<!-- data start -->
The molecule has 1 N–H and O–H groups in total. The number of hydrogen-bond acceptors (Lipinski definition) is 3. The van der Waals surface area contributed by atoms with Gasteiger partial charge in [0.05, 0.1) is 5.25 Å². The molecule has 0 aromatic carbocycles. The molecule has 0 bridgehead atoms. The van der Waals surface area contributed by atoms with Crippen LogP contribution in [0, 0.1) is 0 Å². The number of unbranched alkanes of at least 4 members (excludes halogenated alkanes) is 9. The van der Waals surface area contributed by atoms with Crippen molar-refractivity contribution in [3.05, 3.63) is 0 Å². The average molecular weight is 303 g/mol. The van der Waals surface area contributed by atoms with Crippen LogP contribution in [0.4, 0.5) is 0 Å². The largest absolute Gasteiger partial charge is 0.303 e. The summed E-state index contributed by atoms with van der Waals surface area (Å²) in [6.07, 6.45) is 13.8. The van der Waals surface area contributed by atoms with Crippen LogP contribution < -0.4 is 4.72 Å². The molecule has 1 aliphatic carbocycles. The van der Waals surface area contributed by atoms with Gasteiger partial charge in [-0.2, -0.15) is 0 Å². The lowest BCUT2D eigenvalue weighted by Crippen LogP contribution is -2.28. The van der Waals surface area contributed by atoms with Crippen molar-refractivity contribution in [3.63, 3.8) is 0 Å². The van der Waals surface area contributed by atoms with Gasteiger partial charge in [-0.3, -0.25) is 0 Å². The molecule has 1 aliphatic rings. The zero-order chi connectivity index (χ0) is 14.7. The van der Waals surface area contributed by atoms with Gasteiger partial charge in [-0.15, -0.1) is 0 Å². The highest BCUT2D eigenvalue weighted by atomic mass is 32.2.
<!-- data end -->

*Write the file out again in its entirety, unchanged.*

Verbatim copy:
The molecule has 1 N–H and O–H groups in total. The number of hydrogen-bond acceptors (Lipinski definition) is 3. The van der Waals surface area contributed by atoms with Gasteiger partial charge in [0.05, 0.1) is 5.25 Å². The molecule has 0 aromatic carbocycles. The molecule has 0 bridgehead atoms. The van der Waals surface area contributed by atoms with Crippen LogP contribution in [0, 0.1) is 0 Å². The number of unbranched alkanes of at least 4 members (excludes halogenated alkanes) is 9. The van der Waals surface area contributed by atoms with Crippen molar-refractivity contribution in [3.05, 3.63) is 0 Å². The average molecular weight is 303 g/mol. The van der Waals surface area contributed by atoms with Crippen LogP contribution in [0.4, 0.5) is 0 Å². The largest absolute Gasteiger partial charge is 0.303 e. The summed E-state index contributed by atoms with van der Waals surface area (Å²) in [6.07, 6.45) is 13.8. The van der Waals surface area contributed by atoms with Crippen LogP contribution < -0.4 is 4.72 Å². The molecule has 1 aliphatic carbocycles. The van der Waals surface area contributed by atoms with Gasteiger partial charge in [-0.2, -0.15) is 0 Å². The lowest BCUT2D eigenvalue weighted by Crippen LogP contribution is -2.28. The van der Waals surface area contributed by atoms with Crippen molar-refractivity contribution in [3.63, 3.8) is 0 Å². The van der Waals surface area contributed by atoms with Gasteiger partial charge in [-0.3, -0.25) is 0 Å². The molecule has 1 aliphatic rings. The zero-order chi connectivity index (χ0) is 14.7. The van der Waals surface area contributed by atoms with Gasteiger partial charge in [-0.15, -0.1) is 0 Å². The highest BCUT2D eigenvalue weighted by atomic mass is 32.2.